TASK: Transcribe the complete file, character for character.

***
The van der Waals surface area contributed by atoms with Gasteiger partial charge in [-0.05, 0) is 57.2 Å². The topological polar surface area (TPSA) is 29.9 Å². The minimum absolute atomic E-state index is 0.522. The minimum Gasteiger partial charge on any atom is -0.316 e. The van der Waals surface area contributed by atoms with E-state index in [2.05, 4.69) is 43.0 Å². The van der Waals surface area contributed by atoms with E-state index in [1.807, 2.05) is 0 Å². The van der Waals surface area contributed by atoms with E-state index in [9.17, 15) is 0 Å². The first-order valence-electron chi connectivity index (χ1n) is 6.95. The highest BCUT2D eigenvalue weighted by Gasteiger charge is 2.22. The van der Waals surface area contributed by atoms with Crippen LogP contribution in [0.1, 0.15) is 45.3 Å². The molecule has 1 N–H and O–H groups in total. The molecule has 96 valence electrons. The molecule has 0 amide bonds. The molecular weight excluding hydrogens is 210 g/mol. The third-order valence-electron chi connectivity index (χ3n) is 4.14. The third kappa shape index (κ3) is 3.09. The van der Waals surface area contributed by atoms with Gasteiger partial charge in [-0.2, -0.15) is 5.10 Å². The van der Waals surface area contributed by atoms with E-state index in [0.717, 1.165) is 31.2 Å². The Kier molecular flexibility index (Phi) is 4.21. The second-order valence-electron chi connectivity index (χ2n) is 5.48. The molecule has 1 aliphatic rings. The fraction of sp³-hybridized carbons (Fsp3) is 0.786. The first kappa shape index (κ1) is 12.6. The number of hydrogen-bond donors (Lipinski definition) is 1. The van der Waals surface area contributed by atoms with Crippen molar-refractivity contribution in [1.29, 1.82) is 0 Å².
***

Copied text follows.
The van der Waals surface area contributed by atoms with Gasteiger partial charge in [-0.05, 0) is 57.2 Å². The topological polar surface area (TPSA) is 29.9 Å². The minimum absolute atomic E-state index is 0.522. The minimum Gasteiger partial charge on any atom is -0.316 e. The van der Waals surface area contributed by atoms with E-state index in [2.05, 4.69) is 43.0 Å². The van der Waals surface area contributed by atoms with E-state index in [1.807, 2.05) is 0 Å². The van der Waals surface area contributed by atoms with E-state index in [9.17, 15) is 0 Å². The first-order valence-electron chi connectivity index (χ1n) is 6.95. The highest BCUT2D eigenvalue weighted by Gasteiger charge is 2.22. The van der Waals surface area contributed by atoms with Crippen LogP contribution in [0.1, 0.15) is 45.3 Å². The molecule has 1 N–H and O–H groups in total. The molecule has 96 valence electrons. The molecule has 0 amide bonds. The molecular weight excluding hydrogens is 210 g/mol. The third-order valence-electron chi connectivity index (χ3n) is 4.14. The third kappa shape index (κ3) is 3.09. The van der Waals surface area contributed by atoms with Gasteiger partial charge in [-0.2, -0.15) is 5.10 Å². The van der Waals surface area contributed by atoms with E-state index in [0.717, 1.165) is 31.2 Å². The Kier molecular flexibility index (Phi) is 4.21. The second-order valence-electron chi connectivity index (χ2n) is 5.48. The molecule has 1 aliphatic rings. The fraction of sp³-hybridized carbons (Fsp3) is 0.786. The first kappa shape index (κ1) is 12.6. The number of hydrogen-bond donors (Lipinski definition) is 1. The van der Waals surface area contributed by atoms with Crippen molar-refractivity contribution in [1.29, 1.82) is 0 Å².